Skip to main content

Exceptional parenting through school lunches...is it possible?

With the start of a new school year, I've resolved to show my children's teachers that I'm a really good parent.  After all, I've already gotten two warning notes sent home for dressing my daughter in a dress on dance class day and allowing her to bring a toy to school which resulted in a disruption during circle time.  Since I've failed these areas, the only other way to show I'm an exceptional parent is through my children's lunches.  So, I've been making everything from fresh ingredients.  Spaghetti with tomatoes from our garden, sandwiches with freshly chopped vegetables and whole grain breads, fresh fruit, veggie snacks and nothing with extra salt. 

Not only is this preparation of lunches exhausting and unsustainable for an entire school year, it's flat out illogical to believe that my children will actually eat everything I include in these lunches. 

My children like salt.  They like sweets.  They like fats.  If it's unhealthy, it's their favorite.

So, what's a parent to do?  On one hand, there's a national effort to increase the quality of school lunches, but on the other hand, my children won't eat it.

I've tried cutting sandwiches into adorable shapes of dolphins, hearts, stars, penguins, and more.  We've renamed foods to encourage eating like penguins or dinosaurs who love fish sandwiches and broccoli trees.  I've even bought adorable lunch boxes.  It doesn't work.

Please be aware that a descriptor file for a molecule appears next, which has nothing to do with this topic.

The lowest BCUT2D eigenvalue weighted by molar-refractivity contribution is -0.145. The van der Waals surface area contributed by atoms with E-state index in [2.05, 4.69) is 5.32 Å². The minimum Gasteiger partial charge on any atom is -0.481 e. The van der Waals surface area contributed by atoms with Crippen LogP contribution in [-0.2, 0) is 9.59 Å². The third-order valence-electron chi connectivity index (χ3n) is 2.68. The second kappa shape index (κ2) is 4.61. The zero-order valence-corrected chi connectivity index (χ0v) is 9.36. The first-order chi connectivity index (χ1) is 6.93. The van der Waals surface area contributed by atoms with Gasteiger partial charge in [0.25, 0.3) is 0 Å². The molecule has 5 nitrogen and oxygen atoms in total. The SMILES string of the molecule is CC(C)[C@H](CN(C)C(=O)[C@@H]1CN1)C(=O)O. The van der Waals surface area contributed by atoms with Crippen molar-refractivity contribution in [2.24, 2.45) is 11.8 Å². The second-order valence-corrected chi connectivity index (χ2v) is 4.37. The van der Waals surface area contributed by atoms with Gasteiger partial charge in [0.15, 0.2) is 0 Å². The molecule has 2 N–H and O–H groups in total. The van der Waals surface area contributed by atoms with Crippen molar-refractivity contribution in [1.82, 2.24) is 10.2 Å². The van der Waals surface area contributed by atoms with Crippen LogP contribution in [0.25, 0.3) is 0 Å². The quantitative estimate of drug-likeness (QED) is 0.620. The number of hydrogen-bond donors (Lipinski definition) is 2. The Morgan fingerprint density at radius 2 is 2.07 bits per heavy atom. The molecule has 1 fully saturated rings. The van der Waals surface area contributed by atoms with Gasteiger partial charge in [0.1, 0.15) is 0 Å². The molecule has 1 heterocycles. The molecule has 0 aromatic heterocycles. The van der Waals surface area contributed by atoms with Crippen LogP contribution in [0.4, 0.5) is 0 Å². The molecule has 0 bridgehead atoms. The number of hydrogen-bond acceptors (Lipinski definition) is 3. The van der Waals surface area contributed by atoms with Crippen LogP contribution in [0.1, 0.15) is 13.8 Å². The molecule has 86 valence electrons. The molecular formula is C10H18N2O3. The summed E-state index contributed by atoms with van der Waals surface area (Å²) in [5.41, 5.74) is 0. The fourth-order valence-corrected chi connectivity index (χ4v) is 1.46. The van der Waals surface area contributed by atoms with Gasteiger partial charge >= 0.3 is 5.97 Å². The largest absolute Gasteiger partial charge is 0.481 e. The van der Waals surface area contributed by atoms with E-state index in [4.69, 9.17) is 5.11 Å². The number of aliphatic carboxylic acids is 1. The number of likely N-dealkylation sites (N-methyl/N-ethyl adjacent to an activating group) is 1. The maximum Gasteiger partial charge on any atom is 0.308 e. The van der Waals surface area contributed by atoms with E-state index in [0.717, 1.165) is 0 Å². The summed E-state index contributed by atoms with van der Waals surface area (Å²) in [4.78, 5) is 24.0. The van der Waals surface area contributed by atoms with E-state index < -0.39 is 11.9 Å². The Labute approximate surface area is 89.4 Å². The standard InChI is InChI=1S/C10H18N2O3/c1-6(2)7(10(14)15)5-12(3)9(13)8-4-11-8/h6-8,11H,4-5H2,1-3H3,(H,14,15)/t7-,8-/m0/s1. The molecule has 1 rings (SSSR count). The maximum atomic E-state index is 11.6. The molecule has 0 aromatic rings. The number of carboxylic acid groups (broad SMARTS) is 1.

My kids eat what they want to eat.

But, that's not always bad.  I control the amount of sugar and salt that my kids get on a daily basis.  Over the period of a week, the majority of food that they consume is healthy.  But, I also know that there are days where they need to eat something unhealthy if I want them to eat anything at all.  So, I give them goldfish, chips, cookies, juice and more.  After all, I grew up eating these things and have managed to maintain a healthy weight and lifestyle for over thirty years, so how bad can they be?

I teach my kids to have an active lifestyle.  We park at the far end of parking lots and skip to store doors.  We go on "explorations" after dinner which take us on up to a mile walk through a local greenspace.  We jump, we hop, we crawl, we laugh, we run, ride bikes, climb and more.  We don't spend a lot of time watching TV (although it is a necessary part of keeping my own sanity - how else does any mom get a shower?).  We look at the whole picture of healthy living - the true definition of a holistic lifestyle.

But, in the meantime, I'm stuck making lunches which will be examined by my children's schools and teachers.  I'll attempt to keep them healthy, but please do not judge my child's health by what's in the lunchbox.  Or, if you do, recognize that the attempt at health was there, even if there are added "incentives" to get my kids to eat.

Cooking with Goldfish...the only way to get my kids to eat spaghetti

Comments